By Kathy Karageorgiou
Viky and Dennis are a Greek-Australian couple in their fifties, enjoying one of their many visits to Greece.
“I’ve been 6 times,” Viky says, while Dennis quips, “I’ve come to Greece so many times, I can hardly remember – let’s say ten.”
The couple from Sydney are both previously divorced with similarly aged children – in their twenties – from their prior marriages. Like themselves, their children – born and bred in Australia – have also visited Greece on holidays.
Dennis and Viky tell me that their four children consider themselves Greek Australian rather than Australian, preferring to identify with their families’ cultural heritage, which became even more pronounced after visiting Greece.
From their many visits to Greece, interspersed with life in Australia, Viky and Dennis keenly share their observations. Both agree that they love Greece in terms of the more sociable, everyday lifestyle, but Dennis voiced that “happiness is about people not money,” referencing his and Viky’s decision to continue to live in Australia due to their children.
Viky, an employment consultant, confessed that if it wasn’t for her children, she would forego the better pay in Australia and move to Greece to enjoy a “simple lifestyle; a block of land and house and grow vegetables and keep animals.”
To this, Dennis, an IT professional, looks towards the sea (where we’re enjoying our souvlakia and local wine) and stretches his arms out, voicing: “See this is it. We’re sitting right on the beach at a simple restaurant having our simple yet delicious food with friends at 11pm and we know we’re not going to get ripped off. Nor will the manager, or whoever, tell us that the kitchen closes at 9pm (if you’re lucky in Australia), or last drinks. Here they’ll politely really put the customer first and stay on through all hours – because of the Greek hospitality and generosity of spirit.”
The couple tell me they’ve encountered the same open heartedness in Athens as in their parents’ places of origin such as Kiato for Viky, and Kefalonia for Dennis, for example.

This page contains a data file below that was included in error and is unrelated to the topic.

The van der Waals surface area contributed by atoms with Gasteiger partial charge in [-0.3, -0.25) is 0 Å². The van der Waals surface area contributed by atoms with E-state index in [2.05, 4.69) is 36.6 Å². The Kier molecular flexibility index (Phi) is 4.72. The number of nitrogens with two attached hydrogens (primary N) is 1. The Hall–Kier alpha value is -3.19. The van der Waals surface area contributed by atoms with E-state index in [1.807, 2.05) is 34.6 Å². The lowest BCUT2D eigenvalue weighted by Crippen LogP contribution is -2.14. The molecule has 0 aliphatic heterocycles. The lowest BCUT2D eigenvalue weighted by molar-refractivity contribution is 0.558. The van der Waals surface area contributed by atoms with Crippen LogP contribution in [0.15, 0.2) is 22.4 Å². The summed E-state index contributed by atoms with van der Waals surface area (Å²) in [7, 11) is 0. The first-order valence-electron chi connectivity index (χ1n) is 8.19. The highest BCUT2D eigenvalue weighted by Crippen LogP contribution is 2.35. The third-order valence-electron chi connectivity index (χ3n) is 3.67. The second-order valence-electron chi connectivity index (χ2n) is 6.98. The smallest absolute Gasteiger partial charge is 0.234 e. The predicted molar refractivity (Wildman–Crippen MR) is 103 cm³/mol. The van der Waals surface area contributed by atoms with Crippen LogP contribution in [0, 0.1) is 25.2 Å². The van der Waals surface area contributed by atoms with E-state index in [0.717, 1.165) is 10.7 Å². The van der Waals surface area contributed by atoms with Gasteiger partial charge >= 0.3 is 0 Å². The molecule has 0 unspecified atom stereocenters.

At one point in our conversation, Dennis tries to explain where a particular part of Kefalonia is located, but realises there’s an easier way: showing rather than telling! He pulls up his t-shirt sleeve and points to his tattooed map of the island, and continues our conversation regarding the beauty of Fiskardo and Assos and beyond.
When we come to the topic of football and rugby, Dennis’ other sleeve goes up to expose his rugby league team tattoo. These tattoo choices symbolise to me, an iconic melding of being a Greek Australian; part of and proud of both of our cultural identities’ influences, shaping who we are.
Viky also comments on the lifestyle of Greece as being more relaxed and less orientated around work as it is in Australia, but subsequently expresses surprise at “where do Greeks get the money to go out and shop for clothes, etc. in what seems like all the time?”
On further discussion, we observe that Greeks in Greece tend to ‘sit’ on a coffee or drink for a long time, as this coincides with the relaxed Mediterranean lifestyle pace, rather than feeling pressure or just impatience to order ‘more, more’ as perhaps is the case in other Western cultures such as Australia.
Furthermore, many Greeks don’t have the significant, added expense of a mortgage, due to their parents, grandparents and preceding ancestors accruing property which they pass down to future generations, unlike Australia which is a newer country without as much generational capital.
Dennis comments on Australia having changed very much “from 2010” predominantly, whereby the cost of living is difficult.
“Wages might be seen as good, but buying power has diminished, though the petrol’s still pretty decent compared to you guys here in Greece,” he states, noticing its increased price in Greece.
Viky adds that although Australia used to pride itself on being ‘the lucky country,’ middle class people find it hard to make ends meet, let alone younger people paying off a house, “like our parents used to.” I comment that there’s a great welfare system in Australia compared to Greece, yet Viky soon brings me back to reality, telling me the figures on rent assistance and Jobseeker payments.
“At least the ridiculously high road toll isn’t what it is here in Greece,” I add, with Dennis and Viky agreeing, and us shaking our heads in disbelief at the “slackness” of the Greek police when it comes to policing dangerous driving.
The couple then proffer that “Australia goes to the other extreme, to the point of being a granny state,” attributing the COVID-19 era to introducing ‘dobbing in’ on people ‘breaking’ the law, and hence negating a sense of community.
“And speaking of community” she continues, “why don’t they play Greek music here? We come to Greece for the culture, for its strong identity and sense of community, and all we hear is non-Greek music being played in cafes, and bars. It’s disappointing.” Dennis nods in agreement.
On a final note, the couple resonate unequivocally in their ethos of “don’t lose your identity.”